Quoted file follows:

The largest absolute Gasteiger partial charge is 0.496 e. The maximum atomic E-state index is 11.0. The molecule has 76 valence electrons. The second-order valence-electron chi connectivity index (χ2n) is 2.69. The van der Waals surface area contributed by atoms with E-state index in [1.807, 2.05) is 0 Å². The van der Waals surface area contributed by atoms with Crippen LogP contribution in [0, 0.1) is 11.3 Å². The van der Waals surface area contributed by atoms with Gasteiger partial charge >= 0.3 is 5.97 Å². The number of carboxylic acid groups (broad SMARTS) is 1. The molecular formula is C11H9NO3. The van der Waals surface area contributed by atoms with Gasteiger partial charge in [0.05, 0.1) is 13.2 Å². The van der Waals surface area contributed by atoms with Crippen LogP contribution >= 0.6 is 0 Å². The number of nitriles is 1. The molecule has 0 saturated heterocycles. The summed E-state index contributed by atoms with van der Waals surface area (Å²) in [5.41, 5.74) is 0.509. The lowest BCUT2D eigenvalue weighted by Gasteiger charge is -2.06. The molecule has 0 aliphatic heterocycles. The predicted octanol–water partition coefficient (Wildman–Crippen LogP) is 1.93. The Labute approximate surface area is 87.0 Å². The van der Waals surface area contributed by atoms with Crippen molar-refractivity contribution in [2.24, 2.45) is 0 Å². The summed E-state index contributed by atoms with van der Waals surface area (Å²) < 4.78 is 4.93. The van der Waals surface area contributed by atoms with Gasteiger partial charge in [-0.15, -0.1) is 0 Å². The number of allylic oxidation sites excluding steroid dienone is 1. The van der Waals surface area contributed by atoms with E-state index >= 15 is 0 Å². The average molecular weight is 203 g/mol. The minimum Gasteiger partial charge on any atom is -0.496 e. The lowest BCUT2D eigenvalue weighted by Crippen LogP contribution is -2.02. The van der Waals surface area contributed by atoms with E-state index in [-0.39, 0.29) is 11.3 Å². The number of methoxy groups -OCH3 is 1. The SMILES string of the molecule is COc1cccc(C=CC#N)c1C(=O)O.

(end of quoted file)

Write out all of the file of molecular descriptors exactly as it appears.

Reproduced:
The largest absolute Gasteiger partial charge is 0.496 e. The maximum atomic E-state index is 11.0. The molecule has 76 valence electrons. The second-order valence-electron chi connectivity index (χ2n) is 2.69. The van der Waals surface area contributed by atoms with E-state index in [1.807, 2.05) is 0 Å². The van der Waals surface area contributed by atoms with Crippen LogP contribution in [0, 0.1) is 11.3 Å². The van der Waals surface area contributed by atoms with Gasteiger partial charge >= 0.3 is 5.97 Å². The number of carboxylic acid groups (broad SMARTS) is 1. The molecular formula is C11H9NO3. The van der Waals surface area contributed by atoms with Gasteiger partial charge in [0.05, 0.1) is 13.2 Å². The van der Waals surface area contributed by atoms with Crippen LogP contribution >= 0.6 is 0 Å². The number of nitriles is 1. The molecule has 0 saturated heterocycles. The summed E-state index contributed by atoms with van der Waals surface area (Å²) in [5.41, 5.74) is 0.509. The lowest BCUT2D eigenvalue weighted by Gasteiger charge is -2.06. The molecule has 0 aliphatic heterocycles. The predicted octanol–water partition coefficient (Wildman–Crippen LogP) is 1.93. The Labute approximate surface area is 87.0 Å². The van der Waals surface area contributed by atoms with Crippen molar-refractivity contribution in [2.24, 2.45) is 0 Å². The summed E-state index contributed by atoms with van der Waals surface area (Å²) < 4.78 is 4.93. The van der Waals surface area contributed by atoms with Gasteiger partial charge in [-0.15, -0.1) is 0 Å². The number of allylic oxidation sites excluding steroid dienone is 1. The van der Waals surface area contributed by atoms with E-state index >= 15 is 0 Å². The average molecular weight is 203 g/mol. The minimum Gasteiger partial charge on any atom is -0.496 e. The lowest BCUT2D eigenvalue weighted by Crippen LogP contribution is -2.02. The van der Waals surface area contributed by atoms with E-state index in [-0.39, 0.29) is 11.3 Å². The number of methoxy groups -OCH3 is 1. The SMILES string of the molecule is COc1cccc(C=CC#N)c1C(=O)O.